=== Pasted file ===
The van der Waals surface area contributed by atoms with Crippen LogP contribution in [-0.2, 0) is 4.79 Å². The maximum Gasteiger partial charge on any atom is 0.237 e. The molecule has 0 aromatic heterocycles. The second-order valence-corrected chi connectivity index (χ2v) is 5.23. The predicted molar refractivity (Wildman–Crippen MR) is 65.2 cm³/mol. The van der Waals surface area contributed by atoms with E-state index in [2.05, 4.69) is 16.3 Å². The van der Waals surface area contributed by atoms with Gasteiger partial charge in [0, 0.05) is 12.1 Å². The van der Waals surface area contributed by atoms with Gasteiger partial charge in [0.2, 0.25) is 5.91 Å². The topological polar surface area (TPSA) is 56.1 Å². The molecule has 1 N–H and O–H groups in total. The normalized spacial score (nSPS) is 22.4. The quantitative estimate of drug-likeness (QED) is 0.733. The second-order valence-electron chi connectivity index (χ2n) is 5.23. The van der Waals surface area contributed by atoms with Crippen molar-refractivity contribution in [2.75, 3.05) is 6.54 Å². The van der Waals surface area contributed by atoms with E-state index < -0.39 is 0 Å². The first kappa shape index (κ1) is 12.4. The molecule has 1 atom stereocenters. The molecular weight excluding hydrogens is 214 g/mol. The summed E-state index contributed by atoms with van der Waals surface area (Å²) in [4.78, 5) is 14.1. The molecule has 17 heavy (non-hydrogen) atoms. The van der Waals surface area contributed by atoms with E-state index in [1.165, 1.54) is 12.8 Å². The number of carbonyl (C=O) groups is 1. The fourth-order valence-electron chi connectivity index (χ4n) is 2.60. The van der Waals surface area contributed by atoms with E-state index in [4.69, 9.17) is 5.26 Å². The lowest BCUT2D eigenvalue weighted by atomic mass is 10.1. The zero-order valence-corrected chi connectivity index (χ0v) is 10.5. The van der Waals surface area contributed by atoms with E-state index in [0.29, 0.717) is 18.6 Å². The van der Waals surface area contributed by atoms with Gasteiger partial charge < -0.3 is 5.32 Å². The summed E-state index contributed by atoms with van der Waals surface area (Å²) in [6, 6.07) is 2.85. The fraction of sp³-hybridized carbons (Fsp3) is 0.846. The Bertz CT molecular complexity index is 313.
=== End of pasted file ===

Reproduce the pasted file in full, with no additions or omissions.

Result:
The van der Waals surface area contributed by atoms with Crippen LogP contribution in [-0.2, 0) is 4.79 Å². The maximum Gasteiger partial charge on any atom is 0.237 e. The molecule has 0 aromatic heterocycles. The second-order valence-corrected chi connectivity index (χ2v) is 5.23. The predicted molar refractivity (Wildman–Crippen MR) is 65.2 cm³/mol. The van der Waals surface area contributed by atoms with E-state index in [2.05, 4.69) is 16.3 Å². The van der Waals surface area contributed by atoms with Gasteiger partial charge in [0, 0.05) is 12.1 Å². The van der Waals surface area contributed by atoms with Gasteiger partial charge in [0.2, 0.25) is 5.91 Å². The topological polar surface area (TPSA) is 56.1 Å². The molecule has 1 N–H and O–H groups in total. The normalized spacial score (nSPS) is 22.4. The quantitative estimate of drug-likeness (QED) is 0.733. The second-order valence-electron chi connectivity index (χ2n) is 5.23. The van der Waals surface area contributed by atoms with Crippen molar-refractivity contribution in [2.75, 3.05) is 6.54 Å². The van der Waals surface area contributed by atoms with E-state index < -0.39 is 0 Å². The first kappa shape index (κ1) is 12.4. The molecule has 1 atom stereocenters. The molecular weight excluding hydrogens is 214 g/mol. The summed E-state index contributed by atoms with van der Waals surface area (Å²) in [4.78, 5) is 14.1. The molecule has 17 heavy (non-hydrogen) atoms. The van der Waals surface area contributed by atoms with E-state index in [1.165, 1.54) is 12.8 Å². The number of carbonyl (C=O) groups is 1. The fourth-order valence-electron chi connectivity index (χ4n) is 2.60. The van der Waals surface area contributed by atoms with E-state index in [4.69, 9.17) is 5.26 Å². The lowest BCUT2D eigenvalue weighted by atomic mass is 10.1. The zero-order valence-corrected chi connectivity index (χ0v) is 10.5. The van der Waals surface area contributed by atoms with E-state index in [0.29, 0.717) is 18.6 Å². The van der Waals surface area contributed by atoms with Gasteiger partial charge < -0.3 is 5.32 Å². The summed E-state index contributed by atoms with van der Waals surface area (Å²) in [6, 6.07) is 2.85. The fraction of sp³-hybridized carbons (Fsp3) is 0.846. The Bertz CT molecular complexity index is 313.